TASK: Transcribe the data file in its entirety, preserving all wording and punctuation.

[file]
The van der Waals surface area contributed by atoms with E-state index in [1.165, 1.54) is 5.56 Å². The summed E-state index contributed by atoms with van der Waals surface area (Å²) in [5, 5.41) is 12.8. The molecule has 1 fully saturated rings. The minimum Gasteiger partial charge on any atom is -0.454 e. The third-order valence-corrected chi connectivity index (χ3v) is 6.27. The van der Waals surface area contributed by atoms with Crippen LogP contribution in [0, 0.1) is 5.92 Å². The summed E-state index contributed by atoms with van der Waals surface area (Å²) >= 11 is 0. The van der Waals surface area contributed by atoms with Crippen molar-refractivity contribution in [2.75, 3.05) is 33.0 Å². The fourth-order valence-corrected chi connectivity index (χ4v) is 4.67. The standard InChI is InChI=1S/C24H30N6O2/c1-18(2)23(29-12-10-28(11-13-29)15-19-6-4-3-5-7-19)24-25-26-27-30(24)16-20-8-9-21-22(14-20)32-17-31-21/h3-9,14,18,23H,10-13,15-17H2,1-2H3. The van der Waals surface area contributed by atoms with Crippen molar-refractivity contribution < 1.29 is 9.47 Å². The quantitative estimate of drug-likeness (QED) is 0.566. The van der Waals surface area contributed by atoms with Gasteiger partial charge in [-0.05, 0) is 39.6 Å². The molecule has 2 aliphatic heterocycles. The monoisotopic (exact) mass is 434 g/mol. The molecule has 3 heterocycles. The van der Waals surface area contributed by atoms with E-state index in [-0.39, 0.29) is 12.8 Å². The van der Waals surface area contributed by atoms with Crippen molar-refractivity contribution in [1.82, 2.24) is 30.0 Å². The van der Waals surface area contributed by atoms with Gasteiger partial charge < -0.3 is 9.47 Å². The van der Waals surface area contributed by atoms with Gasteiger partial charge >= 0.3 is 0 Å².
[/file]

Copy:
The van der Waals surface area contributed by atoms with E-state index in [1.165, 1.54) is 5.56 Å². The summed E-state index contributed by atoms with van der Waals surface area (Å²) in [5, 5.41) is 12.8. The molecule has 1 fully saturated rings. The minimum Gasteiger partial charge on any atom is -0.454 e. The third-order valence-corrected chi connectivity index (χ3v) is 6.27. The van der Waals surface area contributed by atoms with Crippen LogP contribution in [0, 0.1) is 5.92 Å². The summed E-state index contributed by atoms with van der Waals surface area (Å²) >= 11 is 0. The van der Waals surface area contributed by atoms with Crippen molar-refractivity contribution in [2.75, 3.05) is 33.0 Å². The fourth-order valence-corrected chi connectivity index (χ4v) is 4.67. The standard InChI is InChI=1S/C24H30N6O2/c1-18(2)23(29-12-10-28(11-13-29)15-19-6-4-3-5-7-19)24-25-26-27-30(24)16-20-8-9-21-22(14-20)32-17-31-21/h3-9,14,18,23H,10-13,15-17H2,1-2H3. The van der Waals surface area contributed by atoms with Crippen molar-refractivity contribution < 1.29 is 9.47 Å². The quantitative estimate of drug-likeness (QED) is 0.566. The van der Waals surface area contributed by atoms with Gasteiger partial charge in [-0.05, 0) is 39.6 Å². The molecule has 2 aliphatic heterocycles. The monoisotopic (exact) mass is 434 g/mol. The molecule has 3 heterocycles. The van der Waals surface area contributed by atoms with E-state index in [-0.39, 0.29) is 12.8 Å². The van der Waals surface area contributed by atoms with Crippen molar-refractivity contribution in [1.82, 2.24) is 30.0 Å². The van der Waals surface area contributed by atoms with Gasteiger partial charge < -0.3 is 9.47 Å². The van der Waals surface area contributed by atoms with Gasteiger partial charge >= 0.3 is 0 Å².